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Restaurant Chain Faces Sexual Harassment Charges, Workers Allegedly Forced To Wear Lingerie

CHICAGO (CBS) - A major restaurant chain, Twin Peaks, is facing sexual harassment charges after female employees say they were forced to wear lingerie and line up for weekly body evaluations.

At least four former workers allege sexual harassment against the restaurant chain, which has locations in Orland Park, Wheeling, Oak Brook Terrace, and Warrenville.

According to recently filed complaints, the former employees say they were subjected to inappropriate corporate demands and were threatened termination when they raised concerns about it.

The attorney filing the complaints, Tamara Holder, says the behavior is wide-spread and part of a corporate culture approved by Twin Peaks' ownership.

"Twin Peaks' business model baits young women into wearing one uniform, then after they're hired, orders them to wear crop-tops, bikinis and lingerie," Attorney Holder said. "Twin Peaks is engaging in disgusting, systemic abuse of young women across the country. Many of the young women are still in high school, others are trying to pay college tuition. They signed up to work at a 'family-friendly' restaurant, not a strip joint."

Holder says the female employees were required to line up and participate in weekly body evaluations, where management would grade employees on their hair, nails, makeup, and how toned and fit their body looked in the lingerie. She says pictures would be taken of the women and sent to corporate headquarters, where managers would rate the women on their arms, back, legs and stomach, and make comments like "Somebody must not like a good tone-grade because your arms are fat."  Holder explains more about this case in the video below:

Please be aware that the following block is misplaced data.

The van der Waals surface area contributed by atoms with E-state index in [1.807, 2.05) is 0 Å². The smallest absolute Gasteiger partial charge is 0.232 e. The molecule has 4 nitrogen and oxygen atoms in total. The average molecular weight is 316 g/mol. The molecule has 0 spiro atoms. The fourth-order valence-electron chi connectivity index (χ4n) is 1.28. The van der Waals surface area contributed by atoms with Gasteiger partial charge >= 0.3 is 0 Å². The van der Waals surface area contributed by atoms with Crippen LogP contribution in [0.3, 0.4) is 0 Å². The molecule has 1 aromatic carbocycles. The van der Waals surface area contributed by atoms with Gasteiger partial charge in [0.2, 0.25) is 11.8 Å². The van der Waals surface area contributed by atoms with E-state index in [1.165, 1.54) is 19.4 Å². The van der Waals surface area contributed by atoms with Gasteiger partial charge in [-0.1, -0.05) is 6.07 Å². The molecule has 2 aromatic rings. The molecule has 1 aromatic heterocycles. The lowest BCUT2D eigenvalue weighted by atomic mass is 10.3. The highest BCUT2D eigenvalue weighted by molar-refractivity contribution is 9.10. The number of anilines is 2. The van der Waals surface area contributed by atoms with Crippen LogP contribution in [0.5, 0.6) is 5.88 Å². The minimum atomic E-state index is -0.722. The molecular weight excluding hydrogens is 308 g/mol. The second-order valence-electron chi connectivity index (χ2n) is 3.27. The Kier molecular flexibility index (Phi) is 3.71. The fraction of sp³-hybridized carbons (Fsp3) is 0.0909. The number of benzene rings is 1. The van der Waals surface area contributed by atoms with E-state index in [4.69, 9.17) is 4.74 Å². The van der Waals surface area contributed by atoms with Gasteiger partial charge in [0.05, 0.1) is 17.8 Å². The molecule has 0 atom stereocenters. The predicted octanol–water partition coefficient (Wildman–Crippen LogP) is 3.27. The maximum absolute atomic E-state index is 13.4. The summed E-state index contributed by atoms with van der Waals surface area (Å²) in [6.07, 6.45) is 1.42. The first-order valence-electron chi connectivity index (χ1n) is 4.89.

Twin Peaks CEO, Joe Hummel, released a statement that said, "Twin Peaks does not tolerate any type of harassment or discrimination and has strict policies and training practices in place to make sure every guest and employee is treated equally and with great respect. We look forward to vigorously defending ourselves against these outrageous and baseless allegations. Since this is an ongoing legal matter, it would be inappropriate to discuss further specifics."

Twin Peaks faces sexual harassment charges
Sexual Harassment Charges Filed Against Major Restaurant Chain. (Credit: Res Publica Group)
TwinPeaks Ranking Report
Twin Peaks Ranking Report (Credit: Res Publica Group)

According to a press release issued by Res Publica group, several complaints were made against Dallas-based Twin Peaks, which include:

  • Requiring staff to purchase revealing clothing – including see-through lingerie and string bikinis – outside of the company's stated dress code of khaki shorts and a V-neck shirt.
  • Requiring women to text pictures from dressing rooms, as they tried on lingerie, so leadership could decide if it was "revealing enough" for work.
  • Ignoring police warnings that the required attire violated indecent exposure laws, resulting in Orland Park police issuing citations against the women individually.
  • Restaurant officials then hiring an attorney to represent the female employees in court, unbeknownst to them. That attorney pleaded them liable and paid their fines – leaving them with non-expungable convictions on their criminal record.
  • Forcing females to change in a door-less space across from the kitchen, subjecting them to harassment from cooks and below the gaze of a video camera, where managers watched them change.
  • Lining up females against a wall for weekly "Tone Grade" evaluations, where managers, at the direction of corporate leadership, took pictures and scored the women on their body, hair and makeup, while making degrading comments. Their final grade determined their work shift and location. Pictures were then sent to corporate leadership.
  • Forcing female employees to only order off the "spa menu" – a restricted-calorie plate of food not available to the public.
  • Harassment, discrimination and retaliation was not limited to female employees. A male employee alleges he was repeatedly questioned about his sexual orientation, called "princess" and other derogatory terms, then denied regular breaks, as required by law.
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